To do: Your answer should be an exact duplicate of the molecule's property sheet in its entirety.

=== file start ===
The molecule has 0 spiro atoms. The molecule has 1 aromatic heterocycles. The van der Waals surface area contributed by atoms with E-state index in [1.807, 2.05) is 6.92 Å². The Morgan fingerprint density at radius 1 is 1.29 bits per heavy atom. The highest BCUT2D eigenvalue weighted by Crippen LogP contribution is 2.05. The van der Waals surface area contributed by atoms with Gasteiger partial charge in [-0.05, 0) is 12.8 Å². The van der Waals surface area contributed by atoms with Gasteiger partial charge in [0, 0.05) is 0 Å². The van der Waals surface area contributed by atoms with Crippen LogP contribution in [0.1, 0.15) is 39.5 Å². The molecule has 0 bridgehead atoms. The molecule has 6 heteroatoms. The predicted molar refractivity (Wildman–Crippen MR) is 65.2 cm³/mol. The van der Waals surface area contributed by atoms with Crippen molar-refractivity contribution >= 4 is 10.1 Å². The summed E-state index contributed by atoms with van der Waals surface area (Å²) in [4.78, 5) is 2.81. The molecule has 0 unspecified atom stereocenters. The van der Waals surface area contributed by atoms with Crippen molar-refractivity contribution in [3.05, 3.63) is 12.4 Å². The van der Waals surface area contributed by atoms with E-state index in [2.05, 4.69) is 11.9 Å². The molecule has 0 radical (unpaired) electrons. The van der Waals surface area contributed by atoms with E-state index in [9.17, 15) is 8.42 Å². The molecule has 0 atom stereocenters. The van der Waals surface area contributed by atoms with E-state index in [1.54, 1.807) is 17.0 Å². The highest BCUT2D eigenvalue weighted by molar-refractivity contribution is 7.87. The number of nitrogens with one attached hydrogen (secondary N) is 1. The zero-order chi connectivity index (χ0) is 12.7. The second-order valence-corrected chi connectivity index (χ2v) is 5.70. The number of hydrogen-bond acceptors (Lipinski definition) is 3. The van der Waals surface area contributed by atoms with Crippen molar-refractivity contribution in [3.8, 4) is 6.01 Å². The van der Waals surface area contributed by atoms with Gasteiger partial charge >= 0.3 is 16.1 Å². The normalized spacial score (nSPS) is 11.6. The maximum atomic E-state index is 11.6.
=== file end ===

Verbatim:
The molecule has 0 spiro atoms. The molecule has 1 aromatic heterocycles. The van der Waals surface area contributed by atoms with E-state index in [1.807, 2.05) is 6.92 Å². The Morgan fingerprint density at radius 1 is 1.29 bits per heavy atom. The highest BCUT2D eigenvalue weighted by Crippen LogP contribution is 2.05. The van der Waals surface area contributed by atoms with Gasteiger partial charge in [-0.05, 0) is 12.8 Å². The van der Waals surface area contributed by atoms with Gasteiger partial charge in [0, 0.05) is 0 Å². The van der Waals surface area contributed by atoms with Crippen LogP contribution in [0.1, 0.15) is 39.5 Å². The molecule has 0 bridgehead atoms. The molecule has 6 heteroatoms. The predicted molar refractivity (Wildman–Crippen MR) is 65.2 cm³/mol. The van der Waals surface area contributed by atoms with Crippen molar-refractivity contribution >= 4 is 10.1 Å². The summed E-state index contributed by atoms with van der Waals surface area (Å²) in [4.78, 5) is 2.81. The molecule has 0 unspecified atom stereocenters. The van der Waals surface area contributed by atoms with Crippen molar-refractivity contribution in [3.05, 3.63) is 12.4 Å². The van der Waals surface area contributed by atoms with E-state index in [2.05, 4.69) is 11.9 Å². The molecule has 0 radical (unpaired) electrons. The van der Waals surface area contributed by atoms with E-state index in [9.17, 15) is 8.42 Å². The molecule has 0 atom stereocenters. The van der Waals surface area contributed by atoms with E-state index in [1.54, 1.807) is 17.0 Å². The highest BCUT2D eigenvalue weighted by molar-refractivity contribution is 7.87. The number of nitrogens with one attached hydrogen (secondary N) is 1. The zero-order chi connectivity index (χ0) is 12.7. The second-order valence-corrected chi connectivity index (χ2v) is 5.70. The number of hydrogen-bond acceptors (Lipinski definition) is 3. The van der Waals surface area contributed by atoms with Crippen molar-refractivity contribution in [3.8, 4) is 6.01 Å². The van der Waals surface area contributed by atoms with Gasteiger partial charge >= 0.3 is 16.1 Å². The normalized spacial score (nSPS) is 11.6. The maximum atomic E-state index is 11.6.